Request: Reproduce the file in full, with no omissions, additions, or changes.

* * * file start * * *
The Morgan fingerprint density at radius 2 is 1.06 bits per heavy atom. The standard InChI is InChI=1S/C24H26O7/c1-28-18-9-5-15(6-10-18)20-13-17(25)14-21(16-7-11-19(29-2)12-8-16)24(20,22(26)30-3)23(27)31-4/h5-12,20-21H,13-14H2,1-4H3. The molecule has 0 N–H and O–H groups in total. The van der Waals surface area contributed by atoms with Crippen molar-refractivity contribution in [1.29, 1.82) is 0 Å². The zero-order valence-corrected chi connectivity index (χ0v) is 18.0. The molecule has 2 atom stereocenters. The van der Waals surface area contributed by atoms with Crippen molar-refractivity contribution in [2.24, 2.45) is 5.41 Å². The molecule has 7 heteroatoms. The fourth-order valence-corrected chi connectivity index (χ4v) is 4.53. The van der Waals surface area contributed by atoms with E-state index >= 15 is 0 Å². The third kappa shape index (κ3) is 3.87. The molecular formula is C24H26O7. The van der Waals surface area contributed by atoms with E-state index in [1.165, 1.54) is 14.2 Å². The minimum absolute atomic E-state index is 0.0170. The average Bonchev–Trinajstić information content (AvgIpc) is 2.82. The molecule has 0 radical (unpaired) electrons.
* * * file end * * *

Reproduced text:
The Morgan fingerprint density at radius 2 is 1.06 bits per heavy atom. The standard InChI is InChI=1S/C24H26O7/c1-28-18-9-5-15(6-10-18)20-13-17(25)14-21(16-7-11-19(29-2)12-8-16)24(20,22(26)30-3)23(27)31-4/h5-12,20-21H,13-14H2,1-4H3. The molecule has 0 N–H and O–H groups in total. The van der Waals surface area contributed by atoms with Crippen molar-refractivity contribution in [1.29, 1.82) is 0 Å². The zero-order valence-corrected chi connectivity index (χ0v) is 18.0. The molecule has 2 atom stereocenters. The van der Waals surface area contributed by atoms with Crippen molar-refractivity contribution in [2.24, 2.45) is 5.41 Å². The molecule has 7 heteroatoms. The fourth-order valence-corrected chi connectivity index (χ4v) is 4.53. The van der Waals surface area contributed by atoms with E-state index >= 15 is 0 Å². The third kappa shape index (κ3) is 3.87. The molecular formula is C24H26O7. The van der Waals surface area contributed by atoms with E-state index in [1.165, 1.54) is 14.2 Å². The minimum absolute atomic E-state index is 0.0170. The average Bonchev–Trinajstić information content (AvgIpc) is 2.82. The molecule has 0 radical (unpaired) electrons.